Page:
Driver must pay compensation

A lorry driver who found the bodies of 39 Vietnamese people in his trailer has to sell his 4×4 vehicle and watch to pay the victims’ families more than £21,000.

Friday, 19th November 2021, 7:40 am
Lorry driver Maurice Robinson who pleaded guilty at the Old Bailey to 39 counts of manslaughter after the deaths of a group of Vietnamese migrants

Maurice Robinson, 27, of Craigavon, was jailed for 13 years and four months after admitting manslaughter and being part of a lucrative, people-smuggling operation.

He had been directed by his boss, Ronan Hughes, to give the migrants air but not let them out when he picked up a container transported from Zeebrugge to Purfleet in Essex on October 23 2019.

But when he opened the doors of the sealed trailer, he discovered the victims, two aged just 15, had all died in transit.

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Yesterday, Robinson returned to the Old Bailey for a confiscation hearing before Judge Mark Lucraft QC.

The court heard he had benefited from his criminal lifestyle to the sum of £50,000.

Prosecutor Jonathan Polnay told the court that Robinson only had assets worth a total of £21,262.

They included two accounts, more than £10,000 of equity in a property in Armagh, a 4×4 vehicle worth £2,000 and a £200 watch.

Judge Lucraft gave Robinson three months to get the money from the sale of the house, vehicle and watch to pay £21,262 or face eight months in jail.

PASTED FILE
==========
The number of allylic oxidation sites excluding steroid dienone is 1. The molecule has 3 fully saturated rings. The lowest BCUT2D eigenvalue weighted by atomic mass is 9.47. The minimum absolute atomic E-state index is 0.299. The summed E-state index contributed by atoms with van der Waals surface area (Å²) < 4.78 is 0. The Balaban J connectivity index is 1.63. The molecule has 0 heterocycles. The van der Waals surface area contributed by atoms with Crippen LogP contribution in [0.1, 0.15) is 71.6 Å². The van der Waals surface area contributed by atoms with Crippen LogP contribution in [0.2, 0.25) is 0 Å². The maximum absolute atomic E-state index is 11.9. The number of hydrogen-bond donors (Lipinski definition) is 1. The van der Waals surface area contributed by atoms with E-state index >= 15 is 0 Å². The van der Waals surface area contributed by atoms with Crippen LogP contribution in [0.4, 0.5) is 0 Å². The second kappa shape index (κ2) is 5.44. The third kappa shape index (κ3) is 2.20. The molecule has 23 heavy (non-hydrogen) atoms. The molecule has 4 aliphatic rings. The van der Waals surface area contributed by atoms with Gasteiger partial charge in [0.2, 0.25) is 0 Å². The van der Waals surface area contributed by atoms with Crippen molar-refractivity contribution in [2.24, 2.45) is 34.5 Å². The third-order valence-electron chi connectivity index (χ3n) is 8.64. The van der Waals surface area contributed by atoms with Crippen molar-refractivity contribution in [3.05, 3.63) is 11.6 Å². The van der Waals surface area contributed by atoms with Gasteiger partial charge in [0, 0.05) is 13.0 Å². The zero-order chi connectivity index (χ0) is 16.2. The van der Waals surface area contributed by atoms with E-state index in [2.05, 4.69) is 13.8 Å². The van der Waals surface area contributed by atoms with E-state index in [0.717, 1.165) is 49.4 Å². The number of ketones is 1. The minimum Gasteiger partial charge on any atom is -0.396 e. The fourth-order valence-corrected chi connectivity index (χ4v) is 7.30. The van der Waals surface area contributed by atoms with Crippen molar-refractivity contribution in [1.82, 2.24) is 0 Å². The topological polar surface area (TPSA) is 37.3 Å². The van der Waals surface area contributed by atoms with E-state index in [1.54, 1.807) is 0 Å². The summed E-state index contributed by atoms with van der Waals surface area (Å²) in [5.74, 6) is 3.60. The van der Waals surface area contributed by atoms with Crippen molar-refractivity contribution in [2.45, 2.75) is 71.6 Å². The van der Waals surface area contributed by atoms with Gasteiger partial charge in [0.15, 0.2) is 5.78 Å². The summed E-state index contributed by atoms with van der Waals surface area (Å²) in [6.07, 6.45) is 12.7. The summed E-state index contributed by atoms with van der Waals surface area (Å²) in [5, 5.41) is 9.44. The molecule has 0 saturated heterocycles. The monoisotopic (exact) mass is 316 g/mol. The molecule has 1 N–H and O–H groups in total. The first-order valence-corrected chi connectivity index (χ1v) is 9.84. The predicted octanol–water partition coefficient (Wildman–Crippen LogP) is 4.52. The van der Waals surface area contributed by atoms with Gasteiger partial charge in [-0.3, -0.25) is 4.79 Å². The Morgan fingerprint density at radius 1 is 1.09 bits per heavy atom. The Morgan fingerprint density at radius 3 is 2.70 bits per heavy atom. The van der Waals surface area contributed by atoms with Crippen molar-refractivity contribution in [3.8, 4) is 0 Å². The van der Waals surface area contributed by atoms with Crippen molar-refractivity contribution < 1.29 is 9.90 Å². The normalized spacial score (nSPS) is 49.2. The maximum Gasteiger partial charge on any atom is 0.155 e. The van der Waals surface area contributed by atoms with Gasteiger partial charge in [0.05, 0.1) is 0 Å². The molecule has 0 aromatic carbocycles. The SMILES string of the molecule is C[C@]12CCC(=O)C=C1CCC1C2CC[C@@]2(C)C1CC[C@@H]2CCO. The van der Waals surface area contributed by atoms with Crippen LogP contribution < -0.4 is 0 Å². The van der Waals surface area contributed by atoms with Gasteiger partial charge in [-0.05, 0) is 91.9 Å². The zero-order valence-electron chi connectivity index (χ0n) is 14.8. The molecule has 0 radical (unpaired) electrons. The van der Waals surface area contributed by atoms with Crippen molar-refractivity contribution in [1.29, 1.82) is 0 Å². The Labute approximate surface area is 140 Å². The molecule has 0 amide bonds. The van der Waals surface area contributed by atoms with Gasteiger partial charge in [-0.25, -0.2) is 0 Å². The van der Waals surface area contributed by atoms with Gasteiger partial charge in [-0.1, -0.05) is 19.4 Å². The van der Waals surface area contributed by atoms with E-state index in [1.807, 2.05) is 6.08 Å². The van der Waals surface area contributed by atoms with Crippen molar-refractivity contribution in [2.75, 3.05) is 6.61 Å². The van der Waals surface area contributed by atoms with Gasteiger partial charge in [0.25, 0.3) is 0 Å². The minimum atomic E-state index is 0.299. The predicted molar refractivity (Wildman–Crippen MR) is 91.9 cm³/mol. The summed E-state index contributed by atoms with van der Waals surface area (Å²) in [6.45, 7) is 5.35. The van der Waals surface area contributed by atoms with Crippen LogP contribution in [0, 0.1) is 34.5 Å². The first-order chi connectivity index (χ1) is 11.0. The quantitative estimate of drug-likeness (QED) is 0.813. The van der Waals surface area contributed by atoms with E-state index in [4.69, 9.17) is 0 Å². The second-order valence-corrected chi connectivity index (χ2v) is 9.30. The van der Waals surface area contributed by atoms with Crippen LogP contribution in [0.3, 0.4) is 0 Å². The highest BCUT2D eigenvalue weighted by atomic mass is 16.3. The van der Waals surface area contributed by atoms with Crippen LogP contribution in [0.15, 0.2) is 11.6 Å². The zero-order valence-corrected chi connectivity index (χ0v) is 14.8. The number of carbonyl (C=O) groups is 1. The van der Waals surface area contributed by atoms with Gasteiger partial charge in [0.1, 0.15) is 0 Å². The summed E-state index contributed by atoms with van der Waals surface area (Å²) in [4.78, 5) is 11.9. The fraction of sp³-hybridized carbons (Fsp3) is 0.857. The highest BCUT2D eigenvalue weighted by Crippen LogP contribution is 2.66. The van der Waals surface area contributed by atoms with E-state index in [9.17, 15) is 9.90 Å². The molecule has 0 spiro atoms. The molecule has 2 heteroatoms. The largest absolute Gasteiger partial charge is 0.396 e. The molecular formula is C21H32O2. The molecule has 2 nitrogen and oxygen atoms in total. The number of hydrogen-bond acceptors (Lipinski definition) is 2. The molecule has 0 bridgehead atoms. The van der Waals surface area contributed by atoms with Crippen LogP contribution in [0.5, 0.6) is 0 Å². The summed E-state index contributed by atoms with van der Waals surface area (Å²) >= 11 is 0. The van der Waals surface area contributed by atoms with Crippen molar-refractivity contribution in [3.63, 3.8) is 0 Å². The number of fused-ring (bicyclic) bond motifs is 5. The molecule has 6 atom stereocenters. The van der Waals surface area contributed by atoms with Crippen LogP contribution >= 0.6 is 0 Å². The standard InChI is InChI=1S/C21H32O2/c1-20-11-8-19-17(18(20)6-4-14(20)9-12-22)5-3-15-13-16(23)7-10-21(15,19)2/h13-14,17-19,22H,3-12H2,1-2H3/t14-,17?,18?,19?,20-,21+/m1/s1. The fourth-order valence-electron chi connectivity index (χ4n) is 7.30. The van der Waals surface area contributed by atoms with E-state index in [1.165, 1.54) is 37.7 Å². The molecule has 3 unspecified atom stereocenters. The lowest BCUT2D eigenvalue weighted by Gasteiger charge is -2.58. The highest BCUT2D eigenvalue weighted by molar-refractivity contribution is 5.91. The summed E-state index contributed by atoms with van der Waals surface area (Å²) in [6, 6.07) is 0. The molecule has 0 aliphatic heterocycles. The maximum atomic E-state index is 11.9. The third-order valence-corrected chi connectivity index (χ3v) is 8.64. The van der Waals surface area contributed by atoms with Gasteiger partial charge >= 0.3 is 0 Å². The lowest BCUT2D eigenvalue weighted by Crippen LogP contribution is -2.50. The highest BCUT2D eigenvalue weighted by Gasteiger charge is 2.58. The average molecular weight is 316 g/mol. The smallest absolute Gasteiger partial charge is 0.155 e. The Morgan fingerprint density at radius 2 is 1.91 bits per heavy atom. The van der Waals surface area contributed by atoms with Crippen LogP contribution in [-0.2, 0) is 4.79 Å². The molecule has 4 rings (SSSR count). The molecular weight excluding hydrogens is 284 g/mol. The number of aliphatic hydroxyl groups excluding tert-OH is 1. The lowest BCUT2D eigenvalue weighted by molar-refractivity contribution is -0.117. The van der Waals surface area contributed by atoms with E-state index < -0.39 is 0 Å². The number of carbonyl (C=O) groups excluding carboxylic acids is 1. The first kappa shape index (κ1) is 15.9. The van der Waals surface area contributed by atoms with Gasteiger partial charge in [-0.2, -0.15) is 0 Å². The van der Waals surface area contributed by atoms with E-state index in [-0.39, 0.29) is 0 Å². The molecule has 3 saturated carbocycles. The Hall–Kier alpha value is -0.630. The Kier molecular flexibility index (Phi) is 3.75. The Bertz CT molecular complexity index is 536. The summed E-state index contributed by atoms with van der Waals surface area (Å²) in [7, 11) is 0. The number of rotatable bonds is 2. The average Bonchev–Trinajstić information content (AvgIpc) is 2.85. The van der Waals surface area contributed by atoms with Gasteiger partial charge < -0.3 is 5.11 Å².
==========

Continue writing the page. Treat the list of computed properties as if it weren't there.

The judge ordered the confiscated cash to be paid as compensation to the families of the 39 victims.

Robinson appeared in court by video-link from Lowdham Grange jail in Nottinghamshire and spoke only to confirm his identity during the brief hearing.

His lawyer, Tyrone Smith QC, told the court that there was no objection to the orders which the prosecution had proposed.

Earlier this year, Hughes, 42, of Armagh, his partner in crime, Gheorghe Nica, 44, of Basildon, Essex, and lorry driver Eamonn Harrison, 24, of Co Down, were also jailed for terms of up to 27 years for manslaughter and people-smuggling.

Three other men were also jailed for their lesser involvement.

The long-running, cross-Channel operation was said to be highly lucrative, with the gang standing to make more than £1 million in October 2019.

Police identified at least seven smuggling trips between May 2018 and October 23 2019, with migrants paying up to £13,000 for a “VIP” service.